An anonymous reader writes: Technical details about the Target data breach have been hastily removed or redacted by at least three security companies. The information may have been removed so as to not tip off hackers or jeopardize the criminal investigation, but it has left many scratching their heads.

Submission + - Great Firewall of UK blocks game patch because of substring matches

Sockatume writes: Remember the fun of spurious substring matches, AKA the Scunthorpe problem? The UK's advanced "intelligent" internet filters do. Supposedly the country's great new filtering regime has been blocking a patch for League of Legends because some of the filenames within it include the substring "sex". Add one to the list of embarrassing failures for the nation's new mosaic of opt-out censorship systems, which have proven themselves incapable of distinguishing between abusive sites and sites for abuse victims, or sites for pornography versus sites for sexual and gender minorities.

Submission + - Ask Slashdot: How Can Nintendo Recover? (slashdot.org)

Nerval's Lobster writes: Nintendo’s revenue and profits are tumbling faster than Mario into a bottomless pit. Company executives recently suggested the next-generation Wii U console would sell 2.8 million units between April 2013 and March 2014—significantly below the 9 million units predicted in previous estimates. Contrast that with Sony’s PlayStation 4 and Microsoft’s Xbox One, which sold 4.2 million and 3 million units, respectively, in their first six weeks of release. In lowering its hardware and software estimates, Nintendo also expects to take a loss by the end of its fiscal year in March. Nintendo’s attempt to carve a niche for itself as an ecosystem for casual gamers has also run into a massive obstacle in the form of smartphones and tablets, which quickly developed into popular gaming platforms. Nintendo is reportedly considering a “new business model,” according to Bloomberg , with its CEO telling a gathering of reporters in Osaka: “Given the expansion of smart devices, we are naturally studying how smart devices can be used to grow the game-player business. It’s not as simple as enabling Mario to move on a smartphone.” While Nintendo could probably made some good money off legacy gamers by bringing its (much loved) portfolio of older titles to iOS, Android, and other platforms, that move to mobile might further weaken its hardware sales. So what do you think? If you were in charge of Nintendo, how would you turn it around?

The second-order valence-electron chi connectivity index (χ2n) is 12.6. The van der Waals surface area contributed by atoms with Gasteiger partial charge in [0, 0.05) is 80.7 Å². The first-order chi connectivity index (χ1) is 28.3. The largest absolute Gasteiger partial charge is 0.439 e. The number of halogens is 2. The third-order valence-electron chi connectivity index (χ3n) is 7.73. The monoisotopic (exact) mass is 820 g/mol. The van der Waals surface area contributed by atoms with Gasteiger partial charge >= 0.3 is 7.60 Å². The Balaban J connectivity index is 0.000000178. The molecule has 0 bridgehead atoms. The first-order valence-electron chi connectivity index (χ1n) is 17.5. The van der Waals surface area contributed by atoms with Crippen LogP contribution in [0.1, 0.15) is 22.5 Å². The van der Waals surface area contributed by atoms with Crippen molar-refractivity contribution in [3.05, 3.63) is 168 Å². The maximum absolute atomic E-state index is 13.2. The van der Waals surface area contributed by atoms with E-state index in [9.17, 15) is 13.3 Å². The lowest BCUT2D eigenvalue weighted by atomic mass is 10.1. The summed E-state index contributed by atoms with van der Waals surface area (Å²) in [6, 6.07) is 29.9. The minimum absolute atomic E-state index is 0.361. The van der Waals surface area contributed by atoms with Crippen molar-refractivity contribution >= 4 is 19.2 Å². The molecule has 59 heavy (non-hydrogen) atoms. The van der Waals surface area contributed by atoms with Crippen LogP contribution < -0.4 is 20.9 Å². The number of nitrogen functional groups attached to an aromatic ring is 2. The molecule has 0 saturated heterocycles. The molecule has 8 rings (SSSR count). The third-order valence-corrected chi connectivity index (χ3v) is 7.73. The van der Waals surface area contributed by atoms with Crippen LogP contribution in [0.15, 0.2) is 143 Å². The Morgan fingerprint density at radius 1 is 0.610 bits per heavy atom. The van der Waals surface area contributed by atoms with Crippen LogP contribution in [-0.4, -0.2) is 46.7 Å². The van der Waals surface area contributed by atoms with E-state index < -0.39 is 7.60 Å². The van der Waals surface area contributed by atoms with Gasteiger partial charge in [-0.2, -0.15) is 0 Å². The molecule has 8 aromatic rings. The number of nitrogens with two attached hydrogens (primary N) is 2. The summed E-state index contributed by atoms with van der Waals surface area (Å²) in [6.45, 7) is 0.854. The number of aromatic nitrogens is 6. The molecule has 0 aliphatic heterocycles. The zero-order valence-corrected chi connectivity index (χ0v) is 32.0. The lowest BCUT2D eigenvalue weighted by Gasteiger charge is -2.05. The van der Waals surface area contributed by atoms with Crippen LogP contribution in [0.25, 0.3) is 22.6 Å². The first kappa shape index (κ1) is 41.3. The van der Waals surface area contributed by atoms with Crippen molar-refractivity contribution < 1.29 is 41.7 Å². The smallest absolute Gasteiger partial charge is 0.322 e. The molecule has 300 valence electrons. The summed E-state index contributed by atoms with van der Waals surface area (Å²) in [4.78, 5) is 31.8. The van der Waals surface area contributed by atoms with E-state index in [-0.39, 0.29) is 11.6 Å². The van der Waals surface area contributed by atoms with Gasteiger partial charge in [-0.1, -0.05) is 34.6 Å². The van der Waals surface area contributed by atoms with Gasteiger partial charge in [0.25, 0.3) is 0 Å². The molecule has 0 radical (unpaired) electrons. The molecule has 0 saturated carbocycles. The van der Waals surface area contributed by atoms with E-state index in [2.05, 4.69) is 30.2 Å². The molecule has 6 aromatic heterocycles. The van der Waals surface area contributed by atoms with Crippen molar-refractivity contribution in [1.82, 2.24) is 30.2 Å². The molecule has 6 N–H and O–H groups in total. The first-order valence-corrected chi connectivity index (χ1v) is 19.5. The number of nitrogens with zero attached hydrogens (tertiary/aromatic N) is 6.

Submission + - Intel Dev: GTK's Biggest Problem, And What Qt Does Better

Freshly Exhumed writes: Phoronix has an article about how Dirk Hohndel of Intel's Open-Source Technology Center has stirred the hornet's nest with a talk at Australia's Linux.Conf.Au (MP4 file) about what he views as the biggest problem with the GTK: he finds dealing with upstream GTK/GNOME developers to be tough, with frequent abuse and flame-wars, with accusations from the developers that "you're doing it wrong." Conversely, he found the Qt development community to be quite the opposite: willing to engage and help, with plenty of application developer documentation and fewer communication problems than with their GTK counterparts.

Submission + - Ericsson CEO Joins Microsoft CEO Candidate List

jones_supa writes: Microsoft's lead independent director John Thompson, who is heading the search for the new CEO, wrote in a December blog post that the board plans to complete the process in the 'early part of 2014.' The board now is also considering Ericsson AB Chief Executive Officer Hans Vestberg as a potential successor to departing leader Steve Ballmer, according to people briefed on the search. Vestberg joined Ericsson in 1988 and served as the company’s chief financial officer from 2007 to 2009 before becoming CEO in January 2010. He has held management positions at Ericsson in China, Brazil, Mexico and the U.S., the company said on its website. Ericsson's shares and revenue have improved markedly under the lead of Vestberg. Microsoft's CEO search has been dogged with difficulty. Any new CEO enters a stressful position as he or she will have to turn around Microsoft, whose main software business is struggling.